You need to know that Shareholder Engagement is a critically effective tool. For example, over the last four years, as a result of UUA shareholder advocacy, companies with 2.9 million employees have agreed to add gender identity and expression protection to their non-discrimination policies. (Most predominately, WalMart and Verizon).
In the world of shareholder engagement, the UUA has been and still is (to my knowledge) the only religious voice for Bisexual, Gay, Lesbian, and Transgender non-discrimination. Thus, this committee and the administration feel it was and is an absolute priority for us to focus here.
This year we filed one of the first two “carbon bubble” resolutions, challenging Alpha Natural Resources to justify the valuation of its reserves in light of the possibility that fossil fuels might lose value once the United States shifts definitively away from non-renewable energy sources. The company challenged the resolution at the SEC, but regulators required them to keep it on the agenda of the annual meeting where it received extremely strong support for a first-year resolution.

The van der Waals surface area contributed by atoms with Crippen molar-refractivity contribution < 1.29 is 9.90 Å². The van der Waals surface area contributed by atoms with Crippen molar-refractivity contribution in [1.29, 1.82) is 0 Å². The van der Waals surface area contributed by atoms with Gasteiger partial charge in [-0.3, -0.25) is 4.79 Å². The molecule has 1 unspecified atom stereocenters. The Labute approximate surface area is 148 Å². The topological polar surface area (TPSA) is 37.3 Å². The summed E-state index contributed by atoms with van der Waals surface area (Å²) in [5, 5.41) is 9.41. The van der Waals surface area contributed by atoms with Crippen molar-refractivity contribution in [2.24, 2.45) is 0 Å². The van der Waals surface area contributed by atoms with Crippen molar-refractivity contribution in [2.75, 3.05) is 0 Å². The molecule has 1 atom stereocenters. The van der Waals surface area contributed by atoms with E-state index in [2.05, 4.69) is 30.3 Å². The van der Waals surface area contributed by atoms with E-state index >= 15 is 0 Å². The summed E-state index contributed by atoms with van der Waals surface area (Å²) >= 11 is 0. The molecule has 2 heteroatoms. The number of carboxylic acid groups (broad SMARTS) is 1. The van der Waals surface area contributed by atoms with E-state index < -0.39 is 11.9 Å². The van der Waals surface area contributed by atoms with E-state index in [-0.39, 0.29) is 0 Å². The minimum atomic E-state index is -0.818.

Our allies in this, with whom we work closely are the Investor Network on Climate Risk and the Interfaith Center on Corporate Responsibility.
Shareholder Engagement is specialized knowledge, which is only done with allies and access to lawyers. Most shareholders don’t have this capability, so if your congregation does not, I strongly encourage you to consider moving your investments to the UUA Common Endowment Fund.
In our work of Shareholder Engagement, I often think of the words by the poet Jayne Cortez who instructs us to…
- Find your own voice & use it
- Use your own voice & find it
This is how we do our part in bending the arc of the universe towards justice. This is how we use our gifts to bless the world.
My first General Assembly, was seven years ago, in St. Louis. That General Assembly passed the Statement of Conscience on Global Warming/Climate Change. In it was the following:
“We call upon our denominational leaders to provide sustainable investing, by….using ownership rights of the denominations financial resources to positively address the global warming/climate change crisis.”